Millennials in the coronavirus times: Beyond Netflix and chill, we have a larger duty towards those who are more at risk than ourselves
Millennials have become unique amid the coronavirus outbreak by being both potentially safe from humanity's excesses and unwitting agents of its distress. Their prerogative must be to be at the forefront of an unprecedented battle, whether it is against misinformation, leisurely reflection or surrender to the invisible dangers that surround us
Before the Indian government rolled-out a gently requested ‘social distancing’ drill of mammoth proportions, millennials on my social media timelines were already sharing their plans for the days ahead with enthusiastic anticipation. ‘Netflix and chill’ most declared, while some looked forward to activities of a more lethargic nature. Social media is, of course, an imprecise indicator of anything substantial, but even my colleagues, most of them 20-somethings, have ecstatically shared photographs of piles of crisps they have stocked up on, for days and nights of rigorous personal entertainment.
There is a real awareness that there won’t be a bigger generational moment than the crisis posed by COVID-19 , the killer virus that has brought the world to a standstill. Rather than retreat to our rooms and live in the comfort of 'boomer' guardians fending for everyone, it is the time for millennials to step up to the front lines of this war, and become its soldiers.
Despite the grim reality that mathematics- and statistically-driven social measures are all we have against this virus as of now, there is some wisdom that can be drawn from the numbers as well: The mortality rate for infected people aged between 20 and 35 is a paltry 0.4 percent compared to the 4.6 percent for those between 60 and 69, and 8 percent for those between 70 and 79. Though millennials aren’t invincible, it is but mathematical fact that the young are significantly less at risk as compared to the elderly or those with severe underlying conditions. And while millennials are exempt from worrying too deeply about their own mortality in these times, they can still be carriers, ie people who carry the infection and infect those most vulnerable. In a nutshell, we are walking bombs — strangely, absurdly immune to its catastrophic design and consequent outcomes.
In a sense, we are as bodily empowered as we are socially dangerous at the moment. It is, if I may draw a crass comic book analogy, a bit like being Rogue — the immortal, life-sucking mutant from the X-Men comics, who considers her powers to be a curse. Everyone she touches with her bare hands loses their health, energy, immunity, and subsequently, life. We’re not mutants, but considering just how radically the tables have turned in the human ecosystem, we have become unique by being both potentially safe from the outbreak yet unwitting agents of its distress. That is, of course, a deduction based on circumstances today. Two months down the line, the narrative may mutate into something else. Unlike Rogue, who persistently broods over the melancholic nature of her gift, we can at least make the most of one side of this dual hand we have been dealt by fate.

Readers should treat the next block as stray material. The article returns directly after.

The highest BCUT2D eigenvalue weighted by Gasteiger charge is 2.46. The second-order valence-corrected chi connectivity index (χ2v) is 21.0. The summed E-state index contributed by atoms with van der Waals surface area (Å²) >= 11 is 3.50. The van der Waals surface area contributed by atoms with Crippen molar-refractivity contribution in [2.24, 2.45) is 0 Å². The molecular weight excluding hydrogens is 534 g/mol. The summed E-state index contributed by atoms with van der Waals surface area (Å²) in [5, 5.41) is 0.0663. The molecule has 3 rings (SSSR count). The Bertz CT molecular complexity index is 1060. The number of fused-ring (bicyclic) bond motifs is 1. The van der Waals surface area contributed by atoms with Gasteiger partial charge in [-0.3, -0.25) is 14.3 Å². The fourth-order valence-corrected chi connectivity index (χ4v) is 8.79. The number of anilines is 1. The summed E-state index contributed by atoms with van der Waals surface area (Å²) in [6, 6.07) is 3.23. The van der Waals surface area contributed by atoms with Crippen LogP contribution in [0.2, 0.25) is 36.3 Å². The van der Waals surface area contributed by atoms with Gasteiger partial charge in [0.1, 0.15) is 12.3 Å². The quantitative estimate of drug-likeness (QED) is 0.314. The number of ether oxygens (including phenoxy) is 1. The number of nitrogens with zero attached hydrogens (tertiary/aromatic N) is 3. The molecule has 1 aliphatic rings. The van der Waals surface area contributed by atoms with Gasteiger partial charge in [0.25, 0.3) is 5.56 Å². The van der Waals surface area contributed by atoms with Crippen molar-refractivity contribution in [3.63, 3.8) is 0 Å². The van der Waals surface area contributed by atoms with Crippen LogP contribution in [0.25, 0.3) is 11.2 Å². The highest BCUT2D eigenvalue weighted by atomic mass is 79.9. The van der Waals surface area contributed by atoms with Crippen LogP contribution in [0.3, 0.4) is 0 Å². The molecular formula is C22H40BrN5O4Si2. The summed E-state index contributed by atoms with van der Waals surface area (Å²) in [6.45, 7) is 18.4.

Indian families are led, for better or for worse, by the elderly. Theirs is both the responsibility and honour. But while we taunt 'boomers' for their inability to come to terms with the seriousness of the current crisis, in particular the risks it poses them, we must also confront the flipside: If the elderly can no longer function, can no longer perform essential chores that homes cannot be run without, who must replace them? The answer is people who are the least susceptible. That of course doesn’t imply that we don’t take precautions as prescribed, or endanger others.
Not just family, this must also become the case on a community level. I was elated to see posts on my housing society’s social media page, where people are volunteering to get groceries/medicines for elders living alone, left to fend for themselves. India’s first and second generation are neither technologically suave enough to get essentials delivered home, nor vigilant enough to stay updated about the gravity of the crisis on an hourly basis. They still get their news a day late, in the newspapers.
Educating and informing the elderly about the magnitude of the situation is of course going to be important. But replacing them in tasks that are simply unavoidable is more imperative. It may sound like putting yourself on the line, the proverbial sacrifice, but this is far from being an ordinary generational moment. Let it not be defined by our animated rejection of how uninformed the ones we care for are. If your parent has a business, take over its running, at least where there is obligatory physical contact. If someone’s needs need to be taken care of, step up. It’s time to, as they say, walk the talk.
The world will naturally resort to humour to tackle what is also a mental health crisis at the moment. To the elderly who are repeatedly being told ‘You’re likely to die’, there needs to be a steady supply of assurance and warmth. We need not wait for their hands to shake to hold them (after washing and sanitising our own), so to speak. India’s first and second generation can be expected to conceal whatever vulnerability they may feel at this time, because that is how, culturally, we like to present ourselves. But today, it must be the prerogative of the young to be at the forefront of an unprecedented battle, whether it is against misinformation, leisurely reflection or surrender to the invisible dangers that surround us. More than what we do, it might come down to what we don't that will define this generation’s response to a reckoning like no other.
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